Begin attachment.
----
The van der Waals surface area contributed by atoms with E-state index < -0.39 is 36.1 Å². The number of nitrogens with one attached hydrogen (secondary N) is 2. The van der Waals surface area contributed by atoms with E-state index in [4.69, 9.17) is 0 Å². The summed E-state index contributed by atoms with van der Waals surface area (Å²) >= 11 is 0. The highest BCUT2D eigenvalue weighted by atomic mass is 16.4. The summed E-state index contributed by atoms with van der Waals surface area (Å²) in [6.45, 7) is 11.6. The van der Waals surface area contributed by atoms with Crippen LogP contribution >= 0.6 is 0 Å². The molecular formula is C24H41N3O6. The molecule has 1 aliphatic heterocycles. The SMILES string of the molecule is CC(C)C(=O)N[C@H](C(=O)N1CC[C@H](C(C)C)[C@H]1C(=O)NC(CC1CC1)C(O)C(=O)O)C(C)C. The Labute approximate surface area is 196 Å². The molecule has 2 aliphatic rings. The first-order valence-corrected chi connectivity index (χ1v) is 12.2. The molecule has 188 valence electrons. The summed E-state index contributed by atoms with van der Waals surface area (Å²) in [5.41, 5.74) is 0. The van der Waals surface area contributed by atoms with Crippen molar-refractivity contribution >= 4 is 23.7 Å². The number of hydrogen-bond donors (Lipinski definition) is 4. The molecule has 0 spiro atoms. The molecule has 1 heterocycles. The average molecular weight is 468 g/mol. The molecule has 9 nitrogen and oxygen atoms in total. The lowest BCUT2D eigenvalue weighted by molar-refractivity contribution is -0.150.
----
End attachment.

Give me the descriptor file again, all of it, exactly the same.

The van der Waals surface area contributed by atoms with E-state index < -0.39 is 36.1 Å². The number of nitrogens with one attached hydrogen (secondary N) is 2. The van der Waals surface area contributed by atoms with E-state index in [4.69, 9.17) is 0 Å². The summed E-state index contributed by atoms with van der Waals surface area (Å²) >= 11 is 0. The highest BCUT2D eigenvalue weighted by atomic mass is 16.4. The summed E-state index contributed by atoms with van der Waals surface area (Å²) in [6.45, 7) is 11.6. The van der Waals surface area contributed by atoms with Crippen LogP contribution >= 0.6 is 0 Å². The molecular formula is C24H41N3O6. The molecule has 1 aliphatic heterocycles. The SMILES string of the molecule is CC(C)C(=O)N[C@H](C(=O)N1CC[C@H](C(C)C)[C@H]1C(=O)NC(CC1CC1)C(O)C(=O)O)C(C)C. The Labute approximate surface area is 196 Å². The molecule has 2 aliphatic rings. The first-order valence-corrected chi connectivity index (χ1v) is 12.2. The molecule has 188 valence electrons. The summed E-state index contributed by atoms with van der Waals surface area (Å²) in [5.41, 5.74) is 0. The van der Waals surface area contributed by atoms with Crippen molar-refractivity contribution >= 4 is 23.7 Å². The number of hydrogen-bond donors (Lipinski definition) is 4. The molecule has 0 spiro atoms. The molecule has 1 heterocycles. The average molecular weight is 468 g/mol. The molecule has 9 nitrogen and oxygen atoms in total. The lowest BCUT2D eigenvalue weighted by molar-refractivity contribution is -0.150.